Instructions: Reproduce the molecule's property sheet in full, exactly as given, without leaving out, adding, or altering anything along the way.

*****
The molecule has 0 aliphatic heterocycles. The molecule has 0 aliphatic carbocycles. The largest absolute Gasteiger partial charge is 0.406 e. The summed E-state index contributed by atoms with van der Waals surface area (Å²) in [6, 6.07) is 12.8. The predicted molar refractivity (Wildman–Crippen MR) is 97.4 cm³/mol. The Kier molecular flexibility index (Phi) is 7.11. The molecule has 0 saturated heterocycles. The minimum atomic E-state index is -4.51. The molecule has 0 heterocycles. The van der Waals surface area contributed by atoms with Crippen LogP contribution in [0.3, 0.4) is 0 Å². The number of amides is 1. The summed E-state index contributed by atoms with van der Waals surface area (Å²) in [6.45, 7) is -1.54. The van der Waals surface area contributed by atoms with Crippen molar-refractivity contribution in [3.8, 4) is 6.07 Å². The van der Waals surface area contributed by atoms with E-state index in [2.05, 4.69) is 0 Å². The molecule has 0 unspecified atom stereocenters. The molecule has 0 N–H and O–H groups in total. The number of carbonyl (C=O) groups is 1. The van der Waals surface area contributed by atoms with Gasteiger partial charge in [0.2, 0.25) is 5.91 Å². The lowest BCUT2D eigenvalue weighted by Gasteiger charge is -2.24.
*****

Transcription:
The molecule has 0 aliphatic heterocycles. The molecule has 0 aliphatic carbocycles. The largest absolute Gasteiger partial charge is 0.406 e. The summed E-state index contributed by atoms with van der Waals surface area (Å²) in [6, 6.07) is 12.8. The predicted molar refractivity (Wildman–Crippen MR) is 97.4 cm³/mol. The Kier molecular flexibility index (Phi) is 7.11. The molecule has 0 saturated heterocycles. The minimum atomic E-state index is -4.51. The molecule has 0 heterocycles. The van der Waals surface area contributed by atoms with Crippen LogP contribution in [0.3, 0.4) is 0 Å². The number of amides is 1. The summed E-state index contributed by atoms with van der Waals surface area (Å²) in [6.45, 7) is -1.54. The van der Waals surface area contributed by atoms with Crippen molar-refractivity contribution in [3.8, 4) is 6.07 Å². The van der Waals surface area contributed by atoms with E-state index in [2.05, 4.69) is 0 Å². The molecule has 0 unspecified atom stereocenters. The molecule has 0 N–H and O–H groups in total. The number of carbonyl (C=O) groups is 1. The van der Waals surface area contributed by atoms with Gasteiger partial charge in [0.2, 0.25) is 5.91 Å². The lowest BCUT2D eigenvalue weighted by Gasteiger charge is -2.24.